Home Equity Funded My Business -- Now What?


Steve Strauss wrote the bible on small biz. Literally. In addition to authoring The Small Business Bible, he runs MrAllBiz.com and is a featured columnist for USA Today. He's been studying, writing and speaking about how to grow a successful small business all his life, so email him with whatever leaves you stumped.

Q: I have a tough one for you! For years I have used my home equity to grow my small business. Whenever we needed money -- for whatever reason -- I would refinance. But now, with the mortgage crisis, doing so suddenly is a lot harder. What am I to do?

-- Larry, Photographer, New York

A: Is that your best shot?

So let's see, what we have here is a small-business person whose seemingly ever-growing home equity became his business safety net, or better put, his real estate ATM. He is not alone: Millions of entrepreneurs have done the same thing.

But now, because of the subprime crisis, banks will make continuing to do so more difficult. I mean, even Bank of America(BAC), probably the largest small business bank in the country, recently decided to lay off 700 workers, stop offering home mortgages through brokers and bring the operation in-house.

So what do you do if the home-equity spigot has been turned off? Fear not, options still abound:

1. Credit cards: There are two kinds of debt: Good and bad. Good debt is reasonable, manageable and helps you improve your life. A mortgage is usually a good debt. Student loans can be a good debt.

Bad debt? We all know what bad debt is, eh? It's that trip you took to Bermuda on that nearly maxed-out high-interest credit card.

Using your credit cards to fund your entrepreneurial dreams can be a perfectly fine debt, as long as you can handle it and have a plan to pay it back in a reasonable amount of time.

2. SBA loans: The Small Business Administration does not make loans, but it does have a great loan guarantee program. And because these loans -- made by regular banks -- are guaranteed by an agency of the federal government, they are easier to get than conventional business loans -- and the rates are usually better, too.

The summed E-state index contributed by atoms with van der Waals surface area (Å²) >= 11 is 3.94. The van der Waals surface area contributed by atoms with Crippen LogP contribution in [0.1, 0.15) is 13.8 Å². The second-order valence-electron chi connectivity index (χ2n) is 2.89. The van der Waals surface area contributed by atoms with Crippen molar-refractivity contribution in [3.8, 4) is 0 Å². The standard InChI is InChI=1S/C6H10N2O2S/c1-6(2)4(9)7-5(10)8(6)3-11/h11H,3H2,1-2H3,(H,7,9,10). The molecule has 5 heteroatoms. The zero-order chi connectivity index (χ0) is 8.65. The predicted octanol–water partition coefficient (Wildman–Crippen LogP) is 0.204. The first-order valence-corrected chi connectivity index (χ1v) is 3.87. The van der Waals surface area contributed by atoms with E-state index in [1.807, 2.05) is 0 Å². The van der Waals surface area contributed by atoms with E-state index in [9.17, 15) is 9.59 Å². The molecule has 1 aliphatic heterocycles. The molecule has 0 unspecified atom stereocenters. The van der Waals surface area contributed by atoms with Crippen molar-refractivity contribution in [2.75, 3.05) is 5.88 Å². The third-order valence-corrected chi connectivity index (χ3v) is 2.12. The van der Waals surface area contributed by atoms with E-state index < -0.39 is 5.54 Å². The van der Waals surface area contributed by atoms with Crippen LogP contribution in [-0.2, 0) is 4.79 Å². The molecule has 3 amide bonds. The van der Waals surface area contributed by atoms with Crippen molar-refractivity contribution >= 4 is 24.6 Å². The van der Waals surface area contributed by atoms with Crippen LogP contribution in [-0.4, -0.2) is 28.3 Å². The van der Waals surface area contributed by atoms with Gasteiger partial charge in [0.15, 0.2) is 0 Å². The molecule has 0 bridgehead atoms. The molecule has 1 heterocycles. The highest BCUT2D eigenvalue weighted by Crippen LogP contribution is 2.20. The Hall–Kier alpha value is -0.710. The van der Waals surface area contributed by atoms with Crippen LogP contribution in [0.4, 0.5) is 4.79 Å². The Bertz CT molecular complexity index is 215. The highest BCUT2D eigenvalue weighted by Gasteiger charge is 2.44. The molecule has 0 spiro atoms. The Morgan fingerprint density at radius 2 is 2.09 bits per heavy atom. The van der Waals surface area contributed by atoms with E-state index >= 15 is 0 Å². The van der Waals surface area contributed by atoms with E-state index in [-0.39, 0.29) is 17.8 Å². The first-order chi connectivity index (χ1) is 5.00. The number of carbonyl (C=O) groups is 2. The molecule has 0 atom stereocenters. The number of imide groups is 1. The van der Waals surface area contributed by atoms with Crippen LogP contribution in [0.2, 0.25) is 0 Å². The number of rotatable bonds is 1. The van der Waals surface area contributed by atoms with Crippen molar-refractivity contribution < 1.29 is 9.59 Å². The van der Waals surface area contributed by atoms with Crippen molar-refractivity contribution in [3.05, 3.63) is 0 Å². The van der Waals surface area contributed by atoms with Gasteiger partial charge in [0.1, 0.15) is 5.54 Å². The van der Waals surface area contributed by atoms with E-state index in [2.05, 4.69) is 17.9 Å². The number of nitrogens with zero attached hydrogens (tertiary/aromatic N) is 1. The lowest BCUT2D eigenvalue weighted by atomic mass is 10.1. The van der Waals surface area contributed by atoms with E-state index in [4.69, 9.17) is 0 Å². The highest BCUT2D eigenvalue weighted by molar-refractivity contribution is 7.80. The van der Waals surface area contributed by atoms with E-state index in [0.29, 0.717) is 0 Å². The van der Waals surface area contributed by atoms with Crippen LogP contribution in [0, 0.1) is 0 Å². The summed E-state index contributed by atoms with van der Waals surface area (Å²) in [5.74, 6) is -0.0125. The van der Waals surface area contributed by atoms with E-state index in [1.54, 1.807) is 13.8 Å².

There are all sorts of loans available:

  • Microloans: For small loans up to $35,000.
  • The 7(a) Loan: This bread-and-butter SBA loan is available for up to $2 million.
  • The 504 Loan: Can be used for equipment, modernization or to acquire business real estate.

3. The friends and family plan: Most small businesses are still started with help from friends and/or family. The guys who invented Trivial Pursuit started out by giving friends and family shares of the company for investments of $1,000; not a bad deal in retrospect.

The good news with a friendly loan is that you will probably get excellent terms. The bad news: If you default, there will be hell to pay.

4. Partners: Business people bring in partners, silent or otherwise, for a variety of reasons. For instance, I am starting a huge new project that is a bit of a stretch, so we are teaming up with another company that has more experience in this realm. Similarly, bringing in a partner who is flush is not a dumb idea at all.

5. You: Do you have an IRA you can raid? What about a whole-life life insurance policy? No, these are not the best solutions, but who said entrepreneurs were reasonable?

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